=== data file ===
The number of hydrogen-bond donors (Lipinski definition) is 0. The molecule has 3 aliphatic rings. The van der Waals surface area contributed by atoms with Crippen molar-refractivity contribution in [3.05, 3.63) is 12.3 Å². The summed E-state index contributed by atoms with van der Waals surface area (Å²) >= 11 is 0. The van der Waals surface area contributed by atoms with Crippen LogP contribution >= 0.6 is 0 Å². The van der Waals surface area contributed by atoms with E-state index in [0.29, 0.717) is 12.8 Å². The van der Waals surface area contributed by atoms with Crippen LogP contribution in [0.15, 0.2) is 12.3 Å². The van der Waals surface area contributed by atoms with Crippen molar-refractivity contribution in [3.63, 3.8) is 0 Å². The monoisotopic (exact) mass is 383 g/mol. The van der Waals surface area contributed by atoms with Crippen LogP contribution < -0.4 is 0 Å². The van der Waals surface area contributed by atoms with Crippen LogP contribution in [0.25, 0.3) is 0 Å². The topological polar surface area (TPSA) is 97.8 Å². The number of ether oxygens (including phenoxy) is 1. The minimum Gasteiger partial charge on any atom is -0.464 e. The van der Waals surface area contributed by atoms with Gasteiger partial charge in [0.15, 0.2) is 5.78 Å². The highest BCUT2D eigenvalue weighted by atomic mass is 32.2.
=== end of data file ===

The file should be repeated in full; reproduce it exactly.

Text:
The number of hydrogen-bond donors (Lipinski definition) is 0. The molecule has 3 aliphatic rings. The van der Waals surface area contributed by atoms with Crippen molar-refractivity contribution in [3.05, 3.63) is 12.3 Å². The summed E-state index contributed by atoms with van der Waals surface area (Å²) >= 11 is 0. The van der Waals surface area contributed by atoms with Crippen LogP contribution >= 0.6 is 0 Å². The van der Waals surface area contributed by atoms with E-state index in [0.29, 0.717) is 12.8 Å². The van der Waals surface area contributed by atoms with Crippen LogP contribution in [0.15, 0.2) is 12.3 Å². The van der Waals surface area contributed by atoms with Crippen molar-refractivity contribution in [3.63, 3.8) is 0 Å². The monoisotopic (exact) mass is 383 g/mol. The van der Waals surface area contributed by atoms with Crippen LogP contribution < -0.4 is 0 Å². The van der Waals surface area contributed by atoms with Crippen LogP contribution in [0.25, 0.3) is 0 Å². The topological polar surface area (TPSA) is 97.8 Å². The number of ether oxygens (including phenoxy) is 1. The minimum Gasteiger partial charge on any atom is -0.464 e. The van der Waals surface area contributed by atoms with Gasteiger partial charge in [0.15, 0.2) is 5.78 Å². The highest BCUT2D eigenvalue weighted by atomic mass is 32.2.